Consuming flax seed oil fat is a great way to get your omega-3 short chain fatty acids. And consuming ground flaxseed is better for digestion than consuming whole.
There seems to be some concern about the conversion of the short chain fatty acids found in flax into the longer chain fatty acids called EPA and DHA.
And you can learn how to boost this conversion to get the most from flax seed oil and ground flaxseed for your daily omega 3 requirements.
Flax seed oil fat and ground flaxseed contains the highest amount of the short chain fatty acids (ALA or Alpha-Linolenic Acids).
However, it still needs to be converted into the longer chained fatty acids called EPA and DHA to be of any use to your body.
Our bodies can convert ALA into EPA and DHA, but the conversion process is slow and only a certain percentage will be converted.
Anywhere from 1/2% to 15% is possible.
How much of the omega 3 short chain fatty acids will be converted depends on various factors - like your genetics and your omega 3 to omega 6 ratio.
It's important to buy high quality flax seed oil - preferably cold-pressed. Also, flax seed oil fat is prone to rancidity and keeps best in the refrigerator.
Always check the "Best Before Date" when purchasing and Never Heat or Cook with this oil! Buying a smaller amount of this oil instead of a larger amount may be a smarter move.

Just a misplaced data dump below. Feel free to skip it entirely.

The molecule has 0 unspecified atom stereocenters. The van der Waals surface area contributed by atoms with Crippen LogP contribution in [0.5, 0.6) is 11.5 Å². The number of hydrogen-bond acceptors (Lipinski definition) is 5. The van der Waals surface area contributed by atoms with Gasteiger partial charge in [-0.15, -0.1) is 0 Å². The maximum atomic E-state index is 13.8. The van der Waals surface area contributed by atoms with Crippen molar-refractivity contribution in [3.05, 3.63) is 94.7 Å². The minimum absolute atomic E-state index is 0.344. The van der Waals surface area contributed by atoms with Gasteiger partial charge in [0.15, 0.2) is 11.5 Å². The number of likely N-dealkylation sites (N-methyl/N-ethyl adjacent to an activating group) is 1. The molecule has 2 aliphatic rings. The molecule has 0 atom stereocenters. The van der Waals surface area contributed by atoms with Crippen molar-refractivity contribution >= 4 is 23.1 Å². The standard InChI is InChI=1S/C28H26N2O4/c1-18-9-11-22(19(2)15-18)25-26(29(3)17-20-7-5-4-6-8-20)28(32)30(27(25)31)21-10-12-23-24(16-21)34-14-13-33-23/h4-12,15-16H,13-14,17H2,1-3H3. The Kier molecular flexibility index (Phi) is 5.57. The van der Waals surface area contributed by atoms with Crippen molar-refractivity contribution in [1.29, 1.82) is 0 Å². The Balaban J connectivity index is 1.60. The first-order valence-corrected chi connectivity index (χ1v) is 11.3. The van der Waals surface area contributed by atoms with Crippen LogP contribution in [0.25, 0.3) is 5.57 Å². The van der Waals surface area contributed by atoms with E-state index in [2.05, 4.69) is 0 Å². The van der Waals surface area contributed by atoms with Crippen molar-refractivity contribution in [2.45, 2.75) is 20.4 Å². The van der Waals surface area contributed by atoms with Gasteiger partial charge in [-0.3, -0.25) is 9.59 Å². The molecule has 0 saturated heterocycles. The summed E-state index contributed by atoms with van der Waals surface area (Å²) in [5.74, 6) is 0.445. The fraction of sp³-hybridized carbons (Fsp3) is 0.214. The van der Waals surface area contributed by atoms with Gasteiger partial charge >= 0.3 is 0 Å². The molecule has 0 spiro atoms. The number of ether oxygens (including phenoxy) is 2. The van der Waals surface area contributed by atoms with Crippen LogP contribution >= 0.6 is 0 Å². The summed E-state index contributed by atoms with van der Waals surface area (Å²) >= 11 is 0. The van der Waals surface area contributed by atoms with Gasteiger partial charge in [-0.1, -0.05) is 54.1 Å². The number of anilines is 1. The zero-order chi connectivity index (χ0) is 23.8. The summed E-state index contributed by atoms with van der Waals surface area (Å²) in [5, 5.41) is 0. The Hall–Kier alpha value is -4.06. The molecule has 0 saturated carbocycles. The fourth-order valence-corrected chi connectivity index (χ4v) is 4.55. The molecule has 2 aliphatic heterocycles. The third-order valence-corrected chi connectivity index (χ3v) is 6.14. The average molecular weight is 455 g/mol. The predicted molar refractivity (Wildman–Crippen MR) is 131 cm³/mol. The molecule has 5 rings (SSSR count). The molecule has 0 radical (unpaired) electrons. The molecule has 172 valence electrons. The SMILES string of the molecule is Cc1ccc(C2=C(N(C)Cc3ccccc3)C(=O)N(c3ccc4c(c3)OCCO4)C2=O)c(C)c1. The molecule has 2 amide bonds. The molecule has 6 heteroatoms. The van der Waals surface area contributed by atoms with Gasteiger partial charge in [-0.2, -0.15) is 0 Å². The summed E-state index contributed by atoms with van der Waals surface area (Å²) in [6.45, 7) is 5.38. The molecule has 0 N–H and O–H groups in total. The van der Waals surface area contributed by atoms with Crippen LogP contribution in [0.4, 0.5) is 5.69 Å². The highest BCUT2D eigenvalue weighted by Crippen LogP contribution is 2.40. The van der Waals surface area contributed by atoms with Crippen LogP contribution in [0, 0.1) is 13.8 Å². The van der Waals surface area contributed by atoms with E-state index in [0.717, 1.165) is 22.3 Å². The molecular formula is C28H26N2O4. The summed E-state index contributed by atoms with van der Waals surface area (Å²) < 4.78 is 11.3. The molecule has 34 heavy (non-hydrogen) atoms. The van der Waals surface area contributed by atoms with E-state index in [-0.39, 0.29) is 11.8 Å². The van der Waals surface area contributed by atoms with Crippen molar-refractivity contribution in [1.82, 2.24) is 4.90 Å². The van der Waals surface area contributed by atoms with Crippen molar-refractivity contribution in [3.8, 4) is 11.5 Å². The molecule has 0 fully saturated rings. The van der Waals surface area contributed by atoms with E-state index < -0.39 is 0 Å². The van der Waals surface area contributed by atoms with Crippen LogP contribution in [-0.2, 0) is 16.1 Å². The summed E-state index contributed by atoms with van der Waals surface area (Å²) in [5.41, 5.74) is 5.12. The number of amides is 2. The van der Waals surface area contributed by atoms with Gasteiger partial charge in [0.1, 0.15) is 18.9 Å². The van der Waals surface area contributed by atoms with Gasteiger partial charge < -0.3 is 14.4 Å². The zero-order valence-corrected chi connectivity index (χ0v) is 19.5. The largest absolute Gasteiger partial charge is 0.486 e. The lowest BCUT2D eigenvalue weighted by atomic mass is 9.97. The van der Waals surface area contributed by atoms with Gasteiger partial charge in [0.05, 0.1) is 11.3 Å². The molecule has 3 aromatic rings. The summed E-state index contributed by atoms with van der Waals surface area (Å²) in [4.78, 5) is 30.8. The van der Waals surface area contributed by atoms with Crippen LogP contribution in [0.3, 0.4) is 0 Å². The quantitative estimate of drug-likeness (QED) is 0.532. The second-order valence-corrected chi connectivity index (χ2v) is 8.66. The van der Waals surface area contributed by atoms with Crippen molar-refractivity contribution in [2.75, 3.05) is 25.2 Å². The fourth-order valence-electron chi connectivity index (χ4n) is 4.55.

Also, light and oxygen will slowly break down the Omega-3 and Omega-6 fatty acids found in flax seed oil, so look for oil in a dark colored bottle.
Remember, even though flaxseed oil contains the highest amount of Omega 3 short chain fatty acids - it also contains a high amount of Omega 6 short chain fatty acids.
Whole Brown Flaxseed
You can use the traditional brown flaxseed or the more popular golden flaxseed.
The consumption of flaxseed is actually an ancient custom and this seed was eaten thousands of years ago by ancient cultures like the Egyptians.
Flaxseed is high in Fiber, Lignans, Essential Fatty Acids, B Vitamins, and Minerals like Zinc, Iron, Magnesium, Copper, and Phosphorus.
Given the choice, I would probably pick and use the older brown flaxseed over the newer version.
Flaxseed has a tough surface that needs to be penetrated or broken up in order for the properties found in flaxseed to be released.
You should buy your flaxseed whole because ground flaxseed does cost more and is much too perishable once ground.
Also, keep your whole flaxseed in the refrigerator to preserve their essential fatty acids.
To make ground flaxseed, just use a small coffee grinder or high speed blender for this quick and easy job.
1 to 2 tablespoons is considered a healthy dosage for most adults. And you can sprinkle ground flaxseed on your favorite cereal, soup, yogurt, or smoothie.
You can even try soaking and sprouting these seeds for better digestion and more nutrition.